#1   Report Post  
Old 30-09-2003, 12:06 PM
D&M
 
Posts: n/a
Default Watts up?

I've seen the rule about 2w per gallon of water, question is, what's with
the specialty lighting, such as powerglow and aquaglow, is that a way to
artificially increase energy output for the plants without increasing the
wattage?

Just curious as I have a 40w in my 90g, it's an Aquaglow. it's an oddball
size, 42". It's the highest wattage light I can get in a 42". I can switch
to paired 24" flourescents, but I'd need to cover the entire top of the tank
with them to get anywhere close to the wattage required.

What ideas can you guys give that actually increase the wattage that high or
do the specialty lights actually do the trick? Is there an aquarium branded
light that goes that high wattage, or do you switch to shop lights and make
your own set-ups?



  #2   Report Post  
Old 30-09-2003, 10:04 PM
Dan Drake
 
Posts: n/a
Default Watts up?

On Tue, 30 Sep 2003 11:06:11 UTC, "D&M" wrote:

I've seen the rule about 2w per gallon of water, question is, what's with
the specialty lighting, such as powerglow and aquaglow, is that a way to
artificially increase energy output for the plants without increasing the
wattage?

Just curious as I have a 40w in my 90g, it's an Aquaglow. it's an oddball
size, 42". It's the highest wattage light I can get in a 42". I can switch
to paired 24" flourescents, but I'd need to cover the entire top of the tank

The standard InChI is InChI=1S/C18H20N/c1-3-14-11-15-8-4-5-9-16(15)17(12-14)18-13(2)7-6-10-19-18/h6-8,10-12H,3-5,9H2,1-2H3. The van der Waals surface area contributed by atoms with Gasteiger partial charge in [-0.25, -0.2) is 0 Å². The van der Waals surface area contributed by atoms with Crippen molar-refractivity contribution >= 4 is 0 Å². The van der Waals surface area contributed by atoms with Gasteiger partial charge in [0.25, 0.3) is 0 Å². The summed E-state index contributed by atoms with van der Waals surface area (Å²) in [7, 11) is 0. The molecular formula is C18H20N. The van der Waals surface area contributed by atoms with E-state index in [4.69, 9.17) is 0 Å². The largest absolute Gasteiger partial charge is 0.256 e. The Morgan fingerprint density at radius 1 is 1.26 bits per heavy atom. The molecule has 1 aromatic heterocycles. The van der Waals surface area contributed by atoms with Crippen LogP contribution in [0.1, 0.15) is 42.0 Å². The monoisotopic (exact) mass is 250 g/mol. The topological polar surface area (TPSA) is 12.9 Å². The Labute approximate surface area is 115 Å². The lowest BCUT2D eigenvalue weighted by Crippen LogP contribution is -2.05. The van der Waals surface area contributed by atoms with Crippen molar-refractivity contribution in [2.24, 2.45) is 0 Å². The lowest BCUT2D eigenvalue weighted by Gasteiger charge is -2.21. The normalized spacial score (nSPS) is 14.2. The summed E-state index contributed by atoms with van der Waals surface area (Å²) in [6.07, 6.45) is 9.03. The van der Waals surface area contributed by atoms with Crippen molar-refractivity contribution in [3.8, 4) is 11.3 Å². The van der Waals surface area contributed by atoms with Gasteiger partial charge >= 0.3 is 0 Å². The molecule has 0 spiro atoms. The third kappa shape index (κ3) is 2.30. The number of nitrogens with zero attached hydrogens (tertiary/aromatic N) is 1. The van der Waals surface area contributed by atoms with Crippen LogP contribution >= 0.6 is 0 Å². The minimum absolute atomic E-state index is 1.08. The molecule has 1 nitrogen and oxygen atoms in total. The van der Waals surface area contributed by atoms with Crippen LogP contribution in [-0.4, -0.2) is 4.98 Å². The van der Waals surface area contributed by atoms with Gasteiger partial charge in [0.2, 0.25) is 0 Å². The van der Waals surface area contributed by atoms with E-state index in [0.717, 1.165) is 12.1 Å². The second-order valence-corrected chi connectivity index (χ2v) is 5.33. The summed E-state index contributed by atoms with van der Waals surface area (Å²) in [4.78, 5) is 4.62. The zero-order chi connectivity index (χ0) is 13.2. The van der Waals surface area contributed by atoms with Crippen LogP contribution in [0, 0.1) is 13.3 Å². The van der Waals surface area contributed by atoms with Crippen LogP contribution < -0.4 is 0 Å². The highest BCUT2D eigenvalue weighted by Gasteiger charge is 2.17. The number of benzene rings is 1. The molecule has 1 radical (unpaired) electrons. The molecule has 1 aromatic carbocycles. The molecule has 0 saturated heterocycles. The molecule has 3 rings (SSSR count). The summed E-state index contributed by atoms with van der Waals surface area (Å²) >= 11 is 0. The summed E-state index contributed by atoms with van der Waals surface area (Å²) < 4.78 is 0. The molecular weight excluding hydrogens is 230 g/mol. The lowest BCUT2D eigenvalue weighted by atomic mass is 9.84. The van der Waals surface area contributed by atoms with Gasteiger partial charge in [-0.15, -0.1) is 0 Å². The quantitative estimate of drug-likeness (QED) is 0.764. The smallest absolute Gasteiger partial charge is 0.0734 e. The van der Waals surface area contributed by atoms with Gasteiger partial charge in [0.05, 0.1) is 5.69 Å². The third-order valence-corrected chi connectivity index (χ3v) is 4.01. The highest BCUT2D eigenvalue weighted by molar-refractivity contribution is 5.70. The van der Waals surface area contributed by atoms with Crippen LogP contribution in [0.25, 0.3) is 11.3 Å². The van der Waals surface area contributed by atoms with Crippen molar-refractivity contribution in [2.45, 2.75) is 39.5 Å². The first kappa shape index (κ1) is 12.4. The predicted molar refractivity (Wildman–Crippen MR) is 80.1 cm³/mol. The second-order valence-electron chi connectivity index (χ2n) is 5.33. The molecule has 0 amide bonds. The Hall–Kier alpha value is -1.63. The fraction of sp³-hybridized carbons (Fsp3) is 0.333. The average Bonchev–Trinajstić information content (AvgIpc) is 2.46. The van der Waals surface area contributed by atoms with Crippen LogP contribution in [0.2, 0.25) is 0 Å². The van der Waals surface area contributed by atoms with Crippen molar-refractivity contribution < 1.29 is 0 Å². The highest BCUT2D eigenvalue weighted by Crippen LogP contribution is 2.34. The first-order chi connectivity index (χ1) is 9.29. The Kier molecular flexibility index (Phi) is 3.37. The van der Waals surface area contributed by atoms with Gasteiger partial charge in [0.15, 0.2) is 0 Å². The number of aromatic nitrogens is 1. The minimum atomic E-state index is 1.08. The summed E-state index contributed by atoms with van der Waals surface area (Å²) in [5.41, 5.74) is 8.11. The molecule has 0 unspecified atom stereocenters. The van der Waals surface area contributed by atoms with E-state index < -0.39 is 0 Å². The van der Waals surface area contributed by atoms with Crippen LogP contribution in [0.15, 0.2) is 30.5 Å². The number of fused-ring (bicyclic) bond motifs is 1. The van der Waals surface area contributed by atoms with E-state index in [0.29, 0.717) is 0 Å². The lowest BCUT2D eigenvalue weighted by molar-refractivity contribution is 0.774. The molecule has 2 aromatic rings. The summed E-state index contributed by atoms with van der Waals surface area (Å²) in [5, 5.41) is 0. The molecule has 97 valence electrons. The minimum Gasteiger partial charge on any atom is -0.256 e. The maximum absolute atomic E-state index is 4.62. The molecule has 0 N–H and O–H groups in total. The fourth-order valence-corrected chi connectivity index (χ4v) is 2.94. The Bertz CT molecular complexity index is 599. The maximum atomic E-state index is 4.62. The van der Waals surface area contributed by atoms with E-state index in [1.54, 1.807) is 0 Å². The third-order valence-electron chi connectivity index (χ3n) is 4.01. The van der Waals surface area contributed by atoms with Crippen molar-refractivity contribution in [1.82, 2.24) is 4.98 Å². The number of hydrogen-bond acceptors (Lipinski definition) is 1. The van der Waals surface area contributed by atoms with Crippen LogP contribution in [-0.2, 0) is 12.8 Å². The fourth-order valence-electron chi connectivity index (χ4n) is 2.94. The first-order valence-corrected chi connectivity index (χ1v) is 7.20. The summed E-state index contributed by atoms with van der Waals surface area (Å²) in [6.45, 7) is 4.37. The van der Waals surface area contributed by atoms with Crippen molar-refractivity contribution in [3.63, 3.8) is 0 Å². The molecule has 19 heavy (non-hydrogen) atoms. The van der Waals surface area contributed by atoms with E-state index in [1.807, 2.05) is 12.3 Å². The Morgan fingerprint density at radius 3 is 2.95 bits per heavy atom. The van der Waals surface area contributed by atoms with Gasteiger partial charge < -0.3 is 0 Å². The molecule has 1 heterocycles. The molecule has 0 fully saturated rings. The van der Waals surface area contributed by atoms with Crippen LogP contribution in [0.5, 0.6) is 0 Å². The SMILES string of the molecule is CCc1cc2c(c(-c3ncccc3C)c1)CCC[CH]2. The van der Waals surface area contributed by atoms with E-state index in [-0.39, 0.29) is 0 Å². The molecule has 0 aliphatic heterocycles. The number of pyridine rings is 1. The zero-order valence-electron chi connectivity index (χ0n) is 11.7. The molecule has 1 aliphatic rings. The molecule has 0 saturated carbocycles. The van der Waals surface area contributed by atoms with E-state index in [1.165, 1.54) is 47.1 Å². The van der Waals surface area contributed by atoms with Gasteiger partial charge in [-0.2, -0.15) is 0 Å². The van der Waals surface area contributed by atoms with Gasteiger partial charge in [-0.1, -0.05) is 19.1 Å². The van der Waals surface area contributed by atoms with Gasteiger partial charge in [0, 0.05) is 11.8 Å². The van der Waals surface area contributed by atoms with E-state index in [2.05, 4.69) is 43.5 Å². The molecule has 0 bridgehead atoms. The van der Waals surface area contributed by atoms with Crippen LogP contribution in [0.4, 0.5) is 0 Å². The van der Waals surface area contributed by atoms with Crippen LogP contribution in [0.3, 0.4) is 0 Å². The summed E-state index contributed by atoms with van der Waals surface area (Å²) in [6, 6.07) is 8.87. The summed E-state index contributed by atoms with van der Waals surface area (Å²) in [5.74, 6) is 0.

with them to get anywhere close to the wattage required.

What ideas can you guys give that actually increase the wattage that high or
do the specialty lights actually do the trick? Is there an aquarium branded
light that goes that high wattage, or do you switch to shop lights and make
your own set-ups?


The real secret is Power Compact fluorescents. They are In right now,
and for a good reason. For instance, you can get 55 watts in a 22-inch
package (including the the extra length of reflector and end-cap). I have
an oddball arrangement in my 55-gallon tank, with 2 55-watt lights over
one end and one over the other end, but getting bright light over the
whole tank would be no problem.

Try looking at
http://www.ahsupply.com/index.html
There are lots of sellers, but I like these guys because they stock bulbs
with color temperature in the range of natural sunlight (5500 K) whereas
most suppliers just have reef-worthy lights of 6700 K and above, and I
don't _want_ my freshwater planted tank to look like like a reef wannabe.

These things aren't cheap, though.


--

http://www.dandrake.com/

In the days after September 11, Yahoo searches for Nostradamus
outnumbered those for Osama bin Laden and Sex, combined.
  #3   Report Post  
Old 30-09-2003, 10:07 PM
Dan Drake
 
Posts: n/a
Default Watts up?

On Tue, 30 Sep 2003 11:06:11 UTC, "D&M" wrote:

I've seen the rule about 2w per gallon of water, question is, what's with
the specialty lighting, such as powerglow and aquaglow, is that a way to
artificially increase energy output for the plants without increasing the
wattage?

Just curious as I have a 40w in my 90g, it's an Aquaglow. it's an oddball
size, 42". It's the highest wattage light I can get in a 42". I can switch
to paired 24" flourescents, but I'd need to cover the entire top of the tank
with them to get anywhere close to the wattage required.

What ideas can you guys give that actually increase the wattage that high or
do the specialty lights actually do the trick? Is there an aquarium branded
light that goes that high wattage, or do you switch to shop lights and make
your own set-ups?


The real secret is Power Compact fluorescents. They are In right now,
and for a good reason. For instance, you can get 55 watts in a 22-inch
package (including the the extra length of reflector and end-cap). I have
an oddball arrangement in my 55-gallon tank, with 2 55-watt lights over
one end and one over the other end, but getting bright light over the
whole tank would be no problem.

Try looking at
http://www.ahsupply.com/index.html